Conservation And Investigation Programs
Sea Turtle Conservation Program
For over 23 years, the Mazatlan Aquarium has protected 6,289 nests and liberated over 384,000 hatchlings.
The most common specie in the beaches of Mazatlan is the Olive Ridley turtle (Lepidochelys olivacea) and nests from June to November. Liberations take place from August to December with schools, locals and tourists.
Mazatlan Aquarium has incremented the number of nests that have been protected and hopes that with our protection and education efforts this endangered specie recovers.
Brown Pelican Protection Program (Paleacanus occidentals californianus)
This program originated in 1992 and we annually attend about 72 pelicans. They are usually hurt due to hooks, fractures and dehydration. Pelicans that recuperate are integrated back to the wildlife. It is estimated that about 40,000 reproductive pairs currently exist and 60% of those are in the Gulf of California. It is a marine bird that is not in endangered, yet requires our protection.
Whistling Duck Protection Program (Dendrocygna autumnalis)
The reproduction stage takes place annually from May to December in the Bird Island, a protected area, in Mazatlan. During this period, the hatchlings abandon their nest and swim to the swamps in Mazatlan. This bird is not under protection in Mexico nor is it endangered. However, the Aquarium gives protection and hospital care to this endemic bird. We receive around 300 hatchlings annually.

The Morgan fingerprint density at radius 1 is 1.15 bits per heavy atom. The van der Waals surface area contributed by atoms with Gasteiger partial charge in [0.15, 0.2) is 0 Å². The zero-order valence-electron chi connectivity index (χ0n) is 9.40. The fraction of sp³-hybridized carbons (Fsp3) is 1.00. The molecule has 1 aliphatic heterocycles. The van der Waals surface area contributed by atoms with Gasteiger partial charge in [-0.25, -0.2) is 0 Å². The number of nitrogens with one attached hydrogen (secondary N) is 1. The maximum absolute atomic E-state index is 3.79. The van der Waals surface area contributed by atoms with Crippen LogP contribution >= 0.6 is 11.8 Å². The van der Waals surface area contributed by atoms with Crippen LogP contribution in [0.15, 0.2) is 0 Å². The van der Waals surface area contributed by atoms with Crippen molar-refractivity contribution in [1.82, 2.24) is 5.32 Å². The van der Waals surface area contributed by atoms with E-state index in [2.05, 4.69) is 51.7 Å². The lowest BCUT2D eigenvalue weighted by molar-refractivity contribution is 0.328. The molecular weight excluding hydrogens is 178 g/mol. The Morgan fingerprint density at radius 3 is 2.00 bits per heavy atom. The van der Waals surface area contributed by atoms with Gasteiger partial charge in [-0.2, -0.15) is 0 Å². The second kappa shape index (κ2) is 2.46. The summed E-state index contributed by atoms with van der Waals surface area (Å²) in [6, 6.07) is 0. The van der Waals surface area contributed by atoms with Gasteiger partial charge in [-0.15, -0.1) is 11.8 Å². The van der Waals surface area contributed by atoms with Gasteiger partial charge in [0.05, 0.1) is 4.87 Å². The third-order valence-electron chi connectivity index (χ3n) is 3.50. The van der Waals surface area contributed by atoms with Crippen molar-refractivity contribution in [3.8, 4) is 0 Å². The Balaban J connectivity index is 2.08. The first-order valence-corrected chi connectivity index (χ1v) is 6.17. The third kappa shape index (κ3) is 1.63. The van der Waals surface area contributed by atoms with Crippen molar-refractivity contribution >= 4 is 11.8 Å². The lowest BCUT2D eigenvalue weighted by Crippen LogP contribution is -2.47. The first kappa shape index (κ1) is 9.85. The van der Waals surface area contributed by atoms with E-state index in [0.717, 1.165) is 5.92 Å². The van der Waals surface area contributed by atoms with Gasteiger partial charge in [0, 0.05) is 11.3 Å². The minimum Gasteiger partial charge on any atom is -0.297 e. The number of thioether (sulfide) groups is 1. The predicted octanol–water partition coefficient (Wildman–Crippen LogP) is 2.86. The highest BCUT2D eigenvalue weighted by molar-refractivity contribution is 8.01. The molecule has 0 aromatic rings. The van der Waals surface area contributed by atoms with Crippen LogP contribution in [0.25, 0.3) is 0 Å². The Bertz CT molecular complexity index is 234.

Macaw Protection Program
The Mazatlan Aquarium has a designated area for endangered pesticide. Due to their endangered status, the Aquarium focuses on the reproduction of this bird in captivity which allows the visiting public to experience and learn about the distinct types, behaviors and characteristics of Mexican birds like parrots, parakeets and macaws. In this center, we have been able to successfully reproduce: green macaws, yellow-headed parakeets, and white-headed parrots.
Stranded Sea Turtle and Marine Mammal Program
Any hurt and washed up marine mammal that is found in the southern part of Sinaloa comes for clinical attention to the Mazatlan Aquarium. The number of washed-up animals is minimal, yet the majorities that we attend have been affected by fishermen's nets. These animals usually demonstrate amputated limbs and signs of dehydration. Once recuperated, these animals are integrated back to their environment.